Rudy says I write too much about what I'm doing in the garden, and not enough about what he's doing. Whatever. LOL. Just to prove that he is working, though, while I'm outside, sweating buckets in the hot, scalding, relentless, blazing sun, here are a few pics I just took when he emerged from the attic. He's caulking some of the million holes and cracks up there. I have to admit, that hardhat gives him a certain flair.
So, enough about him! Let's talk about me and my garden. LOL. When Rudy and I bought this place, I mentioned a fall garden. He scoffed, and asked why I didn't just NOT do one this year. I thought about it, agreed, but the closer it came to September, and the more we ate frozen grocery-store bought veggies, the more I wanted to plant *something* here. Just to see how it goes, I said. Well! Before I knew it, I was ordering seeds (http://www.reneesgarden.com), clearing out some of the old pecan leaves, tossing snails (my new hobby), and making little tags that said "Turnip," "Collards" and "Mustard." Yes, dear readers, I succumbed to the lure of a fall garden.
I'm trying something new here. Other than the one experimental raised bed I wrote about in my previous post, I don't intend to build a lot of raised beds like I have in the past. For one thing, in the past I had no dirt because topsoil in the Texas Hill Country is as scarce as hen's teeth. So I had to build raised beds. Here, in Taylor, we have very deep topsoil. I'm still gobsmacked at the idea of going outside, digging a hole and putting in a seed, lickety-split. Amazing stuff, dirt!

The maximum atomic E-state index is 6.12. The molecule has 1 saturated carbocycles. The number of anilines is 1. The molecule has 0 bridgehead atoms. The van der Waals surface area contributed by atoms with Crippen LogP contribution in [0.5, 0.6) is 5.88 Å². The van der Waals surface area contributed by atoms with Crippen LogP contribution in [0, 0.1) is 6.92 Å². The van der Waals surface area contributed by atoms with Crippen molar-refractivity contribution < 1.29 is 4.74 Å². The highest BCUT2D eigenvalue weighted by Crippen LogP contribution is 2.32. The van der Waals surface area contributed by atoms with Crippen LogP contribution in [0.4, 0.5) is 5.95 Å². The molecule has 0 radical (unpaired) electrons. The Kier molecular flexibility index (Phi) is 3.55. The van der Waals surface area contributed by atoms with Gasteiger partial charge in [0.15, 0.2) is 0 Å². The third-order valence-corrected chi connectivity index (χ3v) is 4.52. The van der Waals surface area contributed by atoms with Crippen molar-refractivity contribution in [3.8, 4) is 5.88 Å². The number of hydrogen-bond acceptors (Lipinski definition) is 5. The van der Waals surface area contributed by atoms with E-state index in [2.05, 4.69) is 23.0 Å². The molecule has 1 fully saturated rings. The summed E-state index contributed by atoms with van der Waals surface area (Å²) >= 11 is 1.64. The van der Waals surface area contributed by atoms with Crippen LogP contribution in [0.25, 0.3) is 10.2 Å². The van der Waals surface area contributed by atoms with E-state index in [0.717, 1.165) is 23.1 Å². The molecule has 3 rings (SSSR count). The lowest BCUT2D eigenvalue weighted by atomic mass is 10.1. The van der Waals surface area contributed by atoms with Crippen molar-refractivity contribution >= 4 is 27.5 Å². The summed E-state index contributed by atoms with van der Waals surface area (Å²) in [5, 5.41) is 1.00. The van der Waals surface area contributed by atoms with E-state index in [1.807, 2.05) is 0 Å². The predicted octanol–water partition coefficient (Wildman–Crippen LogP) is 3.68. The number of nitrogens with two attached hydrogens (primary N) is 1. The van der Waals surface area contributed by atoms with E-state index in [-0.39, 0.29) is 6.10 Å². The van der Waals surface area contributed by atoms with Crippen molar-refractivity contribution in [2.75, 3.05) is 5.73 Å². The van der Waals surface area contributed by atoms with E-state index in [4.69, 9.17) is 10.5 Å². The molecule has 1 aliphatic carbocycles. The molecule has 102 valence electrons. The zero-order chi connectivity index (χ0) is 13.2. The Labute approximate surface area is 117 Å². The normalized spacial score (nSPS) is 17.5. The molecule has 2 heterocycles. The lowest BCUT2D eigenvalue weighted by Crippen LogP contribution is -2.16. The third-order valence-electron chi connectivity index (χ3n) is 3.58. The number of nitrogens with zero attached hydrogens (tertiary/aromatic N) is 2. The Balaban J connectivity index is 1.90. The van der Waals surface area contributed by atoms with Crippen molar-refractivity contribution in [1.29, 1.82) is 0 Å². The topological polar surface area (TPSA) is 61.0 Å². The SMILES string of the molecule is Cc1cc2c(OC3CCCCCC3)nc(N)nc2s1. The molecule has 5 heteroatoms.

Here, I'm practicing what I call "pocket gardening." I find a space that's next to an existing shrubbery, or a bare patch of lawn, or an old pathway, plop in a marker, plant some seeds, and wait. Lots of people tell me they don't have space for a garden. I just planted my fall crop of mustard greens underneath a pecan tree, where the previous owners grew oxalis. The space is only a few feet long, but that will make plenty for us two. If it doesn't work out, I can dig them in or throw them on the compost pile I started here.
Greens will grow along the front of my new herbs 'n chickens bed
And collards will grow at the base of the pecan tree:
I am throwing handfuls of our homemade compost on top before watering in the seeds. This soil is sandy, and probably fertile, but lacks enough organic matter that will keep the soil moist if/when it rains.
More later....Husband's running the compressor and I find it hard to think over it. Doesn't he know I'm trying to BLOG, for pete's sake? BTW, this is my first post from the cottage. Yes, wireless internet has come to the old gal. Ain't technology great?
And speaking of that, here are a few random photos I snapped this morning...
An old cracked concrete birdbath makes a great planter for portulaca, purslane, hens 'n chicks, etc.
Red Yucca planted in a "drought resistant" bed beside the street/sidewalk